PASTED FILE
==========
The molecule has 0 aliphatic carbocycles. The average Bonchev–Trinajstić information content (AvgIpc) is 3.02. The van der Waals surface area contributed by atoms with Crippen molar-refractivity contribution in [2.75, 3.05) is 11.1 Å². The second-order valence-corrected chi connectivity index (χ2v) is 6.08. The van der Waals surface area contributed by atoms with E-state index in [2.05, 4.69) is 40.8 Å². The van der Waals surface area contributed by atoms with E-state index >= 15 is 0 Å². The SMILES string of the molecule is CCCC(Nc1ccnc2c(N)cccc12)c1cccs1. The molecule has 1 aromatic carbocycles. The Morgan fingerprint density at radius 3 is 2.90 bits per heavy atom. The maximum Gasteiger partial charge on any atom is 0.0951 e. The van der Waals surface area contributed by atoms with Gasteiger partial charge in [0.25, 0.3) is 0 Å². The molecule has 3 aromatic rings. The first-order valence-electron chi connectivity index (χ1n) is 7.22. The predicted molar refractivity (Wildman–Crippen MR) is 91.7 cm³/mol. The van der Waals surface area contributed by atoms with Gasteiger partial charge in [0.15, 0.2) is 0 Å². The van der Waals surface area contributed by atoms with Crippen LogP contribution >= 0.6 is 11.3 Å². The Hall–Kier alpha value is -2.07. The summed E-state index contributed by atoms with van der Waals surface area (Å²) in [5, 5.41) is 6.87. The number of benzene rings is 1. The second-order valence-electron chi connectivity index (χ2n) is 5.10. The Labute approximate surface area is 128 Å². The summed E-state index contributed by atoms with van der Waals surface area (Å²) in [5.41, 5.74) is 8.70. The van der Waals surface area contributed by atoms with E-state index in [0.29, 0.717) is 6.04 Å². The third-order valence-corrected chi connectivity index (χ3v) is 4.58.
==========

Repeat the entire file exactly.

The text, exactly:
The molecule has 0 aliphatic carbocycles. The average Bonchev–Trinajstić information content (AvgIpc) is 3.02. The van der Waals surface area contributed by atoms with Crippen molar-refractivity contribution in [2.75, 3.05) is 11.1 Å². The second-order valence-corrected chi connectivity index (χ2v) is 6.08. The van der Waals surface area contributed by atoms with E-state index in [2.05, 4.69) is 40.8 Å². The van der Waals surface area contributed by atoms with E-state index >= 15 is 0 Å². The SMILES string of the molecule is CCCC(Nc1ccnc2c(N)cccc12)c1cccs1. The molecule has 1 aromatic carbocycles. The Morgan fingerprint density at radius 3 is 2.90 bits per heavy atom. The maximum Gasteiger partial charge on any atom is 0.0951 e. The van der Waals surface area contributed by atoms with Gasteiger partial charge in [0.25, 0.3) is 0 Å². The molecule has 3 aromatic rings. The first-order valence-electron chi connectivity index (χ1n) is 7.22. The predicted molar refractivity (Wildman–Crippen MR) is 91.7 cm³/mol. The van der Waals surface area contributed by atoms with Gasteiger partial charge in [0.15, 0.2) is 0 Å². The van der Waals surface area contributed by atoms with Crippen LogP contribution >= 0.6 is 11.3 Å². The Hall–Kier alpha value is -2.07. The summed E-state index contributed by atoms with van der Waals surface area (Å²) in [5, 5.41) is 6.87. The number of benzene rings is 1. The second-order valence-electron chi connectivity index (χ2n) is 5.10. The Labute approximate surface area is 128 Å². The summed E-state index contributed by atoms with van der Waals surface area (Å²) in [5.41, 5.74) is 8.70. The van der Waals surface area contributed by atoms with E-state index in [0.29, 0.717) is 6.04 Å². The third-order valence-corrected chi connectivity index (χ3v) is 4.58.